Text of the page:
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Google wins court order to force ISPs to filter botnet traffic

CryptBot criminals are alleged to have plundered browser passwords, illicitly-snapped screenshots, cryptocurrency account data, and more.

A US court has recently unsealed a restraining order against a gang of alleged cybercrooks operating outside the country, based on a formal legal complaint from internet giant Google.

Google, it seems, decided to use its size, influence and network data to say, “No more!”, based on evidence it had collected about a cybergang known loosely as the CryptBot crew, whom Google claimed were:

  • Ripping off Google product names, icons and trademarks to shill their rogue software distribution services.
  • Running “pay-per-install” services for alleged software bundles that deliberately injected malware onto victims’ computers.
  • Operating a botnet (a robot or zombie network) to steal, collect and collate personal data from hundred of thousands of victims in the US.

You can read a PDF of the court document online.
Thanks to our chums at online pub The Register for posting this.

Plunder at will

Data that these CryptBot criminals are alleged to have plundered includes browser passwords, illicitly-snapped screenshots, cryptocurrency account data, and other PII (personally identifiable information).

As the court order puts it:

The Defendants are responsible for distributing a botnet that has infected approximately 672,220 CryptBot victim devices in the US in the last year. At any moment, the botnet’s extraordinary computing power could be harnessed for other criminal schemes.

Defendants could, for example, enable large ransomware or distributed denial-of-service attacks on legitimate businesses and other targets. Defendants could themselves perpetrate such a harmful attack, or they could sell access to the botnet to a third party for that purpose.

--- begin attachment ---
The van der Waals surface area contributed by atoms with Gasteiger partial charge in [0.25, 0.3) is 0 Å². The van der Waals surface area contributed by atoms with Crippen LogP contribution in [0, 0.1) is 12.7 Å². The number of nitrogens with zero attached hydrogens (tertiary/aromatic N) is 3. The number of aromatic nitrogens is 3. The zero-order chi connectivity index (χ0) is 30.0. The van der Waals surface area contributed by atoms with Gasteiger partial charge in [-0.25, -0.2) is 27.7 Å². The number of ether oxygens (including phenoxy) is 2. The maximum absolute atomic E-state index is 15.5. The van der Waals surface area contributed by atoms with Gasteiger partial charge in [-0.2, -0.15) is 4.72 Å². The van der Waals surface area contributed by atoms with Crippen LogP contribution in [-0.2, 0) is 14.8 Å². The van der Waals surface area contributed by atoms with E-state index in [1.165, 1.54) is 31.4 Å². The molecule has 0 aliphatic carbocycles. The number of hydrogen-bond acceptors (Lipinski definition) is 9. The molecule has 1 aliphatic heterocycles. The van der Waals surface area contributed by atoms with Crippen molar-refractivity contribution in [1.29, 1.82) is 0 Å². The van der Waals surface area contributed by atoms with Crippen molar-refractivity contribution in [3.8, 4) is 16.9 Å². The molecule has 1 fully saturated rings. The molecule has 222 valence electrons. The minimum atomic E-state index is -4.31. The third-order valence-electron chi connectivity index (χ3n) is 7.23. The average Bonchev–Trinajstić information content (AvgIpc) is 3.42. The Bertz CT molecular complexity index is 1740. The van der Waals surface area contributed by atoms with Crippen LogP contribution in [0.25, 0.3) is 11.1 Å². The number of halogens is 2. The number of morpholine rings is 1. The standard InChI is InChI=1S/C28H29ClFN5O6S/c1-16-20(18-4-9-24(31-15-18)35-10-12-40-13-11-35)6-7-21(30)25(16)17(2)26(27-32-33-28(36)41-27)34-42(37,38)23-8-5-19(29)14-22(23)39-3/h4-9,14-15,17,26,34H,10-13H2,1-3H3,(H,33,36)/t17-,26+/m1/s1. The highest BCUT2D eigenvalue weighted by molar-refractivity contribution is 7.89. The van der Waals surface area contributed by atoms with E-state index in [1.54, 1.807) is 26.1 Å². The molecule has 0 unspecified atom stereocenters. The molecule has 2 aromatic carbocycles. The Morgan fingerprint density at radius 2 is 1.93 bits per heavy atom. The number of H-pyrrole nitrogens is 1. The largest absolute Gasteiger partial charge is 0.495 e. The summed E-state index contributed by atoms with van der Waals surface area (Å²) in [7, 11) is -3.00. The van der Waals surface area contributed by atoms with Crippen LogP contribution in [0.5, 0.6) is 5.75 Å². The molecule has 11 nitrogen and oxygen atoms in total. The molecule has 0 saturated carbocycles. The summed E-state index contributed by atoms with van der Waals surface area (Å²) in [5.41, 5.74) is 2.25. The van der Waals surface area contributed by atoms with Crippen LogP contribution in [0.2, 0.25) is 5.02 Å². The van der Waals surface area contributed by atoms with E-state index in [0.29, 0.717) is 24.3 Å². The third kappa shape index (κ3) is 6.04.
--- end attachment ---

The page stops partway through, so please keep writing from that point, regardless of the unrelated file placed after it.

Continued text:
Because the defendants are apparently operating out of Pakistan, and unsurprisingly didn’t show up in court to argue their case, the court decided its outcome without hearing their side of the story.

Nevertheless, the court concluded that Google had shown “a likelihood of success” in respect of charges including violating the Computer Fraud and Abuse Act, trademark rules, and racketeering laws (which deal, loosely speaking, with so-called organised crime – committing crimes as if you were running a business):

[The court favors] a temporary restraining order. The criminal enterprise is defrauding users and injuring Google. There is no countervailing factor weighing against a temporary restraining order: there is no legitimate reason why Defendants should be permitted to continue to disseminate malware and cracked software and manipulate infected computers to carry out criminal schemes. […]

Every day that passes, the Defendants infect new computers, steal more account information, and deceive more unsuspecting victims. Protection from malicious cyberattacks and other cybercrimes is strongly in the public interest.